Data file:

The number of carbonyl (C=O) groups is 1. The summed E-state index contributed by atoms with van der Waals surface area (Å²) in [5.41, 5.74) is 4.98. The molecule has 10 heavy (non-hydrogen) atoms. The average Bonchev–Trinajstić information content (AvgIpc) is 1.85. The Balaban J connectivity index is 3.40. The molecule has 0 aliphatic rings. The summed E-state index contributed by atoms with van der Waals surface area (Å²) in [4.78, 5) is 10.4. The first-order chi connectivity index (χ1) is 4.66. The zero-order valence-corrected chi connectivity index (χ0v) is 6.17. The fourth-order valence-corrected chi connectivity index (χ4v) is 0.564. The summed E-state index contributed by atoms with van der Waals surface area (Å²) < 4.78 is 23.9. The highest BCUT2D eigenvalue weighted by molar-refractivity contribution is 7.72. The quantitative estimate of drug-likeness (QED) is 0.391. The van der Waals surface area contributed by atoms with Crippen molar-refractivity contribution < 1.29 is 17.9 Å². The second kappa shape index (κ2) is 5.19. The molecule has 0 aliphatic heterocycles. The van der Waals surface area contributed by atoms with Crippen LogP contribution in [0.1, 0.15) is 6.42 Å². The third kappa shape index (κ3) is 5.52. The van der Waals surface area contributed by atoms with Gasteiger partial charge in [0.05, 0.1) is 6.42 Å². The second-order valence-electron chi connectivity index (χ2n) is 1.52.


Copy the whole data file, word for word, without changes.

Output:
The number of carbonyl (C=O) groups is 1. The summed E-state index contributed by atoms with van der Waals surface area (Å²) in [5.41, 5.74) is 4.98. The molecule has 10 heavy (non-hydrogen) atoms. The average Bonchev–Trinajstić information content (AvgIpc) is 1.85. The Balaban J connectivity index is 3.40. The molecule has 0 aliphatic rings. The summed E-state index contributed by atoms with van der Waals surface area (Å²) in [4.78, 5) is 10.4. The first-order chi connectivity index (χ1) is 4.66. The zero-order valence-corrected chi connectivity index (χ0v) is 6.17. The fourth-order valence-corrected chi connectivity index (χ4v) is 0.564. The summed E-state index contributed by atoms with van der Waals surface area (Å²) < 4.78 is 23.9. The highest BCUT2D eigenvalue weighted by molar-refractivity contribution is 7.72. The quantitative estimate of drug-likeness (QED) is 0.391. The van der Waals surface area contributed by atoms with Crippen molar-refractivity contribution < 1.29 is 17.9 Å². The second kappa shape index (κ2) is 5.19. The molecule has 0 aliphatic heterocycles. The van der Waals surface area contributed by atoms with Crippen LogP contribution in [0.1, 0.15) is 6.42 Å². The third kappa shape index (κ3) is 5.52. The van der Waals surface area contributed by atoms with Gasteiger partial charge in [0.05, 0.1) is 6.42 Å². The second-order valence-electron chi connectivity index (χ2n) is 1.52.